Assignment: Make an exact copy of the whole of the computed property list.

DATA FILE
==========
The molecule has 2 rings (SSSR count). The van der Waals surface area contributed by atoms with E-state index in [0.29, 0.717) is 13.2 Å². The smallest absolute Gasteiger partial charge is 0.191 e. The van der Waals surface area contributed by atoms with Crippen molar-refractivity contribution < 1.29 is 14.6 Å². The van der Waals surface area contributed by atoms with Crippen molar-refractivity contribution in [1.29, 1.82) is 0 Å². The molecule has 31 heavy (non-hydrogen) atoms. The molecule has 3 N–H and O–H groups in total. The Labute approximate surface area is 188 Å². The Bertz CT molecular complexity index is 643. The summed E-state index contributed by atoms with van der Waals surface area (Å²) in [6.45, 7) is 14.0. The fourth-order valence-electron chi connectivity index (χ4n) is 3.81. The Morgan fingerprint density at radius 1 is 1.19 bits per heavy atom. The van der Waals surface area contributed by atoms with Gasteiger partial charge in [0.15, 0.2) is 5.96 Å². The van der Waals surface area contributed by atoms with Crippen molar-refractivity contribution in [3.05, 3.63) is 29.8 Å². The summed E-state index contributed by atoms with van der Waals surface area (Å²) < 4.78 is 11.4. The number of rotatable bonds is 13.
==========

The molecule has 2 rings (SSSR count). The van der Waals surface area contributed by atoms with E-state index in [0.29, 0.717) is 13.2 Å². The smallest absolute Gasteiger partial charge is 0.191 e. The van der Waals surface area contributed by atoms with Crippen molar-refractivity contribution < 1.29 is 14.6 Å². The van der Waals surface area contributed by atoms with Crippen molar-refractivity contribution in [1.29, 1.82) is 0 Å². The molecule has 31 heavy (non-hydrogen) atoms. The molecule has 3 N–H and O–H groups in total. The Labute approximate surface area is 188 Å². The Bertz CT molecular complexity index is 643. The summed E-state index contributed by atoms with van der Waals surface area (Å²) in [6.45, 7) is 14.0. The fourth-order valence-electron chi connectivity index (χ4n) is 3.81. The Morgan fingerprint density at radius 1 is 1.19 bits per heavy atom. The van der Waals surface area contributed by atoms with Gasteiger partial charge in [0.15, 0.2) is 5.96 Å². The van der Waals surface area contributed by atoms with Crippen molar-refractivity contribution in [3.05, 3.63) is 29.8 Å². The summed E-state index contributed by atoms with van der Waals surface area (Å²) < 4.78 is 11.4. The number of rotatable bonds is 13.